U.S. Returns To #1 In Economic Category In The World For First Time In A Decade (10 Years)
*The World Economic Forum has released its annual Global Competitiveness Report.
*The U.S. is ranked most competitive economy for the first time in a decade.
*WEF warns that governments are not prepared for the Fourth Industrial Revolution.
The United States returned to the top spot as the most competitive country in the world for the first time since 2008 after it made the second highest overall gain from the previous year's ranking from the World Economic Forum.
The report mapped the competitiveness of global economies using 98 indicators including workforce diversity, press freedom, labor rights, and disruptive businesses.
US financial system remains competitive
The U.S. was given a competitiveness score of 85.6 out of 100, with its strengths including business dynamism, its labor market, and the financial system. However, the report noted that the U.S. economy was being held back by a weakening social fabric, worsening security, lack of IT adoption, and corruption. It also lagged behind most advanced economies in terms of health, with the country's life expectancy three years below the average of advanced economies.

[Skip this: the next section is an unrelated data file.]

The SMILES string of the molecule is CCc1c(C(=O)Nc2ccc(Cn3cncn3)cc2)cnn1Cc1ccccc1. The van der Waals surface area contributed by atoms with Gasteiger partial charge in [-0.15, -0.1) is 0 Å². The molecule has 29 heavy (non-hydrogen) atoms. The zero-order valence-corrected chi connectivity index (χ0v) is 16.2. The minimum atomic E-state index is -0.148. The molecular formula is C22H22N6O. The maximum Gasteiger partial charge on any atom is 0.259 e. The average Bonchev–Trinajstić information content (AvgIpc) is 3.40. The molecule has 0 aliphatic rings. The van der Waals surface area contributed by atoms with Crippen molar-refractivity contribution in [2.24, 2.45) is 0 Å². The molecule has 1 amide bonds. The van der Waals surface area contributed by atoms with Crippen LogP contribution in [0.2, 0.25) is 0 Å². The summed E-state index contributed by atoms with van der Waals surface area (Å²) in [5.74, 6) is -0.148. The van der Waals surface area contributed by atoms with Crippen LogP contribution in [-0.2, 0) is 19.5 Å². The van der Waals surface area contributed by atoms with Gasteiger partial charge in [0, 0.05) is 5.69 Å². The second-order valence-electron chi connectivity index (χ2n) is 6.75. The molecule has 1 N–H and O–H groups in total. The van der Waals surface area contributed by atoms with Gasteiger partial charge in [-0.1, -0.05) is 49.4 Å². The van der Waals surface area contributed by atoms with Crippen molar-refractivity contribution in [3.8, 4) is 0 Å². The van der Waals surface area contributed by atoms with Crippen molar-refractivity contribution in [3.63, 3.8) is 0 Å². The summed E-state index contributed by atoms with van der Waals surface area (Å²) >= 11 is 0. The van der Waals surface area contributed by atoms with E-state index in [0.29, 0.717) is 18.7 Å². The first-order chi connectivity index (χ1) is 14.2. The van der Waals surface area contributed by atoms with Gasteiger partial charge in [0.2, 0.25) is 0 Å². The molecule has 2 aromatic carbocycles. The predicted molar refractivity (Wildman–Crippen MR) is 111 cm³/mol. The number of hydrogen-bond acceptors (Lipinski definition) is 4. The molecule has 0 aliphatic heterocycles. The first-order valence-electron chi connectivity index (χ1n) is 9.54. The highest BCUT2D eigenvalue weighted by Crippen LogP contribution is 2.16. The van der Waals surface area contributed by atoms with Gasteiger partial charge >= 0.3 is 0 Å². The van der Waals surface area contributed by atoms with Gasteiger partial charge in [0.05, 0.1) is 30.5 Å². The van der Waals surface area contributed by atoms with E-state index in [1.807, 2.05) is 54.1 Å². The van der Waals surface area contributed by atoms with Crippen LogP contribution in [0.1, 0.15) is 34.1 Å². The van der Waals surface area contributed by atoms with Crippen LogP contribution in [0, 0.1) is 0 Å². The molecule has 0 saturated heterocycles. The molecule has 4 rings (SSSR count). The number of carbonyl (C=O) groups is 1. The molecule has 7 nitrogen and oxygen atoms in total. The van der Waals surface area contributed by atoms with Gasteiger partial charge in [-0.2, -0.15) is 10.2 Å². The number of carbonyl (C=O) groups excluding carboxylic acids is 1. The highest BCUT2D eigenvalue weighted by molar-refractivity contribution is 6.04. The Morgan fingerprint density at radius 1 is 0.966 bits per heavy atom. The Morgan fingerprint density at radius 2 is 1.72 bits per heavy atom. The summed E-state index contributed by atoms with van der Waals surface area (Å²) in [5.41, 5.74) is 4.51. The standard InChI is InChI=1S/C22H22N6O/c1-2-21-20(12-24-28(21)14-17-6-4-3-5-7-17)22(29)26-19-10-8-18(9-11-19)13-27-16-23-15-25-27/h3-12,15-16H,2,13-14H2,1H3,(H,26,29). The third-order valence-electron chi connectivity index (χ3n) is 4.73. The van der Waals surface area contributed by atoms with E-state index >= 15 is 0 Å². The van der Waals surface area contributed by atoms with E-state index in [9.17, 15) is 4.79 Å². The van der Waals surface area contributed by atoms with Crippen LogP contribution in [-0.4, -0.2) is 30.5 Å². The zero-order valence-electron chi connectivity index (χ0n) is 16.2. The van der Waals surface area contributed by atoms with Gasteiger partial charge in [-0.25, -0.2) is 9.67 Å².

Singapore, which closely followed the U.S., remained competitive thanks to policies that promoted openness, a key driver for its economic success. Meanwhile Germany, ranked third, scored highly on its macroeconomic stability, but like the U.S., was held back by slow IT adoption.
The U.K. was named the eighth most competitive economy, with WEF praising the quality of its research institutions and workforce diversity but giving the country a lower score for life expectancy and skills.
China, ranked 28th, was the most competitive of the emerging markets, followed by Russia in 43rd place. No other emerging markets were ranked among the 50 most competitive economies.
"The report scores countries on how closely they match up to the competitive ideal," The Journal added. "The U.S. scored 85.6 out of a possible 100. America’s vibrant entrepreneurial culture and its dominance in producing a competitive labor market and nimble financial system 'are among the several factors that contribute to making the U.S.’ innovation ecosystem one of the best in the world.'"